For the first time in history, evolution has taken a backseat to the meddling of humankind with their own genetic makeup. There is an "ongoing realization that humanity is capable of directly shaping its own and other species' evolution".
As we ease into the twenty-first century, we realize that genetic engineering is undoubtedly going to have a dramatic effect on our lives. It seems that "with genetic engineering, science has moved from exploring the natural world and its mechanisms to redesigning it." Now, we must ask ourselves this, will that influence be for better, or for worse?
However, even the responses of science differ in this topic. Scientists remain divided in their opinions. Some have warned against the hazards of genetic engineering, while others have dismissed these perils as inconsequential. Two opposing viewpoints, which is right?
Lewis Wolpert, professor of biology as applied to medicine at University College London, says that, "There are no ethical issues because you are not doing any harm to anyone." And indeed, the gist of his statement is staunchly supported by James Watson, a Nobel Prize winner and president of Cold Spring Habour Laboratory. "If we can make better human beings by knowing how to add genes, why shouldn't we do it? The biggest ethical problem is not using our knowledge." They are both extremely critical of excuses that genetic engineering is a bad idea. Are they absolutely right? Are the predictions of "doomsday" just insubstantial bits of fluff with no proof to support these claims? Are we truly so confident as to proceed with no holds barred?
Both scientists seem not to have the slightest bit of anxiety regarding potential glitches. They have found a fascinating "playground" in genetic engineering, and appears that it is not only a way for them to earn their livelihood, but also gain fame and fortune. Is their attitude towards this serious issue too cavalier or biased? Are they too unclear about the likelihood of threats to civilization?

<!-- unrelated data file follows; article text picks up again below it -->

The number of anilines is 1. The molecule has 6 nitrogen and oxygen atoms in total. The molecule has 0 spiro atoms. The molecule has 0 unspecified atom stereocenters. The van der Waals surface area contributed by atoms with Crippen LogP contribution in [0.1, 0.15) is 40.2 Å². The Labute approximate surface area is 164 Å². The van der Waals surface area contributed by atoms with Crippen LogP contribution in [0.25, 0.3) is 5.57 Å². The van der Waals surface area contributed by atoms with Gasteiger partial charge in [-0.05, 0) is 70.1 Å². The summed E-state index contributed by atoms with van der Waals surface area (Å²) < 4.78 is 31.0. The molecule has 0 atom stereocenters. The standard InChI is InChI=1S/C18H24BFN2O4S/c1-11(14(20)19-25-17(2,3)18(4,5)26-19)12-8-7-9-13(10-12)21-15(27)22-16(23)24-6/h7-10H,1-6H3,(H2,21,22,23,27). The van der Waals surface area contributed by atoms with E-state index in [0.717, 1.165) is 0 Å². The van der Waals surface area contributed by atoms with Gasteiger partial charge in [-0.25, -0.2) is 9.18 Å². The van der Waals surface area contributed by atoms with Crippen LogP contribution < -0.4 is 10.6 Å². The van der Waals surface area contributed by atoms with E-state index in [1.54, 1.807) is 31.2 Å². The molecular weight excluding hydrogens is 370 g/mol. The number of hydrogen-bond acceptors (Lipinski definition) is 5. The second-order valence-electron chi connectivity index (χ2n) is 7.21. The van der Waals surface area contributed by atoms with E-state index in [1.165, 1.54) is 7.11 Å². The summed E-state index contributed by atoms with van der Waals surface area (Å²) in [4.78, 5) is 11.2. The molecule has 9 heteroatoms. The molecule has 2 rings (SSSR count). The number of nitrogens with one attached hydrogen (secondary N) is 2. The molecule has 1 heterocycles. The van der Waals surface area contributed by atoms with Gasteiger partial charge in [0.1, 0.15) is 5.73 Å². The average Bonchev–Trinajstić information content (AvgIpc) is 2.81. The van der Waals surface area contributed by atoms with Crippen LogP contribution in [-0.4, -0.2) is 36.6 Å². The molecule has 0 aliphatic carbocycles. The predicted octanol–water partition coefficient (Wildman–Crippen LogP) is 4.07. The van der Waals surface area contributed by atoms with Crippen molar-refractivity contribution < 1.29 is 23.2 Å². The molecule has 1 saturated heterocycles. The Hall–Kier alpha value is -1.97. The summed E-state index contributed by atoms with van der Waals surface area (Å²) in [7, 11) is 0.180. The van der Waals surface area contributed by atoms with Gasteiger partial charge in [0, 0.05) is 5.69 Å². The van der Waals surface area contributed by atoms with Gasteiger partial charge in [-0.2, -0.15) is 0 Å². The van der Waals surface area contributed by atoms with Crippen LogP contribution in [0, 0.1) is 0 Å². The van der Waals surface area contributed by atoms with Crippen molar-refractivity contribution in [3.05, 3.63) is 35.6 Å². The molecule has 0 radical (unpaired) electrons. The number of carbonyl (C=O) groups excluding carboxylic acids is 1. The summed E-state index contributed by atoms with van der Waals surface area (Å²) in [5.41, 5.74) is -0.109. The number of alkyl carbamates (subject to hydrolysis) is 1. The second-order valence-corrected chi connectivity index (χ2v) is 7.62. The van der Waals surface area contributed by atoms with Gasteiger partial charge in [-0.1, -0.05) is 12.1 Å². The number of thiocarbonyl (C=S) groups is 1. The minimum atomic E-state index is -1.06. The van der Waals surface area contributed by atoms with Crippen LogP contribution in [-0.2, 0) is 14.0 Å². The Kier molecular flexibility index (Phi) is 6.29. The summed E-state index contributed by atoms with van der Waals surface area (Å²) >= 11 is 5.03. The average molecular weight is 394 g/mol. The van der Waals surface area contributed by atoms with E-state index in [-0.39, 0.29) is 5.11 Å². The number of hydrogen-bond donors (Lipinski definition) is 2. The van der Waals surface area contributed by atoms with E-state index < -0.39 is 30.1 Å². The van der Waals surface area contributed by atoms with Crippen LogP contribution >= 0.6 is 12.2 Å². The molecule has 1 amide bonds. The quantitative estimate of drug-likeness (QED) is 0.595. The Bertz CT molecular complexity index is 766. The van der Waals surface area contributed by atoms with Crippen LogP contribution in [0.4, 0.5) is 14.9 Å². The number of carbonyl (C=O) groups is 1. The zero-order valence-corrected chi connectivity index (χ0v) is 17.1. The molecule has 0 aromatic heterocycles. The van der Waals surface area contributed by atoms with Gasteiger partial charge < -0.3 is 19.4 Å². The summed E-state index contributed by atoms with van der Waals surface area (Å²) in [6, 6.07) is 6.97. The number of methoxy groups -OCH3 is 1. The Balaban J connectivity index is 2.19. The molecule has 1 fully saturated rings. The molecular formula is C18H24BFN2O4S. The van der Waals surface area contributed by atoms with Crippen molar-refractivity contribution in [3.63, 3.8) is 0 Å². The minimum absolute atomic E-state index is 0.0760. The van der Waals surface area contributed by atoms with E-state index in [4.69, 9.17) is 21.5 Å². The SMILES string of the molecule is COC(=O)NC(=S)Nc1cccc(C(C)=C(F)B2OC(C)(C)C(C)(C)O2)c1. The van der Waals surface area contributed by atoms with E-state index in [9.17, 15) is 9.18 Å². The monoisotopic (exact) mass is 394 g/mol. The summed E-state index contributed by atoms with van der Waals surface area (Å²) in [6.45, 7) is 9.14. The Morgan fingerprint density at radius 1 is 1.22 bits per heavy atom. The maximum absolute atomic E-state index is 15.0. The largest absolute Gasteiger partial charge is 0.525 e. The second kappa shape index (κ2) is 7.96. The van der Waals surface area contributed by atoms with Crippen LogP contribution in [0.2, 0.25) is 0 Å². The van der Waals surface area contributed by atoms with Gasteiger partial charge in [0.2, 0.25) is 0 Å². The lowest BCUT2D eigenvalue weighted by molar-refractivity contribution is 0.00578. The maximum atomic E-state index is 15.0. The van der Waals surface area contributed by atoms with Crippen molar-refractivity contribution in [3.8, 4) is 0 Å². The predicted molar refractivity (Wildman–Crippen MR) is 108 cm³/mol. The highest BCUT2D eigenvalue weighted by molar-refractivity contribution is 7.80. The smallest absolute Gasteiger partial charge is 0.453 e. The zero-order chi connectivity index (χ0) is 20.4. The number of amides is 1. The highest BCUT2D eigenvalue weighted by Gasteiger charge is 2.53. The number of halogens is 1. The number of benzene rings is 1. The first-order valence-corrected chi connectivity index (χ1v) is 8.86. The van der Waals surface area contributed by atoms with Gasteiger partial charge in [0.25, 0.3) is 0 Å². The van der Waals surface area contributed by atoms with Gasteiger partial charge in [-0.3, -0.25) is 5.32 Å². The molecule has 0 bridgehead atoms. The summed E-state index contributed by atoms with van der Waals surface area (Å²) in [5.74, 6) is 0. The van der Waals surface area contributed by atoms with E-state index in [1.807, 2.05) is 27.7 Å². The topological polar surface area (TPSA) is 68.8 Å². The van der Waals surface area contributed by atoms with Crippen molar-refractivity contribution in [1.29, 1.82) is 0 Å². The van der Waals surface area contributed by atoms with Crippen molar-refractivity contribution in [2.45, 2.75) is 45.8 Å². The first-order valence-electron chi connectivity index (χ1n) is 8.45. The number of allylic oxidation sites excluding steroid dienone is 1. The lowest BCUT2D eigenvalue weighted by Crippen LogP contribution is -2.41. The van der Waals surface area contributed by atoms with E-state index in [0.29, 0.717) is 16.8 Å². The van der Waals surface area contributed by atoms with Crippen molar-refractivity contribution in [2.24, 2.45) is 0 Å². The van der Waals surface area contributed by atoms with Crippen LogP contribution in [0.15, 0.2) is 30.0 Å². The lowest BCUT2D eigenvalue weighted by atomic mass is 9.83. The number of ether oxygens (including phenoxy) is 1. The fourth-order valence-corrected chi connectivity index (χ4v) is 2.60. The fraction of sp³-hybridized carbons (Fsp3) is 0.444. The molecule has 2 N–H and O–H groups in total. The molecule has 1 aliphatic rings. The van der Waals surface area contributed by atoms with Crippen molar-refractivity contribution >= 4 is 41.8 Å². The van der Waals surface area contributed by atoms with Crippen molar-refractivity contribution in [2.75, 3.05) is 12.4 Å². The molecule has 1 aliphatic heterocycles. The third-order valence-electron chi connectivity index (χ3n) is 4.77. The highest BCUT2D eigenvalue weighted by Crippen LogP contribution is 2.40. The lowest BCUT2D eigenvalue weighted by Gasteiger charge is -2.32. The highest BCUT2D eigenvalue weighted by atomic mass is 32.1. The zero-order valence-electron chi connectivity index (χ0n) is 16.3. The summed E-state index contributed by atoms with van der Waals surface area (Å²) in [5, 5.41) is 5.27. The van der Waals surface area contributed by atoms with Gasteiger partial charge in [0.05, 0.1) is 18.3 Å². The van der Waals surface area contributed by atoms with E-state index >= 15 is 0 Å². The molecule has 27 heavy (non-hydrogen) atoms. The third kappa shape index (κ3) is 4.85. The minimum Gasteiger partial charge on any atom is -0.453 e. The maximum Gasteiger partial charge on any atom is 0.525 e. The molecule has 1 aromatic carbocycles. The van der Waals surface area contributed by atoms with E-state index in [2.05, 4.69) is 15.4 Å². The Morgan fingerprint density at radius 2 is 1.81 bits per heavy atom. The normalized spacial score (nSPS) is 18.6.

In contrast, two other prominent scientists have displayed their displeasure about genetic engineering. They have made no secret of the rather strong feelings against genetic engineering. George Wald, Nobel Prize-winning biologist and Harvard professor, wrote:
"Recombinant DNA technology [genetic engineering] faces our society with problems unprecedented not only in the history of science, but of life on the Earth. It places in human hands the capacity to redesign living organisms, the products of some three billion years of evolution. It is all too big and is happening too fast. So this, the central problem, remains almost unconsidered. It presents probably the largest ethical problem that science has ever had to face. Our morality up to now has been to go ahead without restriction to learn all that we can about nature. Restructuring nature was not part of the bargain... For going ahead in this direction may be not only unwise but dangerous. Potentially, it could breed new animal and plant diseases, new sources of cancer, novel epidemics."
Erwin Chargoff, an eminent geneticist who is sometimes called the father of modern microbiology too echoed Wald's concerns. He commented:
"...The principle question to be answered is whether we have the right to put an additional fearful load on generations not yet born. Our time is cursed with the necessity for feeble men, masquerading as experts, to make enormously far-reaching decisions. Is there anything more far-reaching than the creation of forms of life? You can stop splitting the atom; you can stop visiting the moon; you can stop using aerosols; you may even decide not to kill entire populations by the use of a few bombs. But you cannot recall a new form of life. An irreversible attack on the biosphere is something so unheard-of, so unthinkable to previous generations, that I could only wish that mine had not been guilty...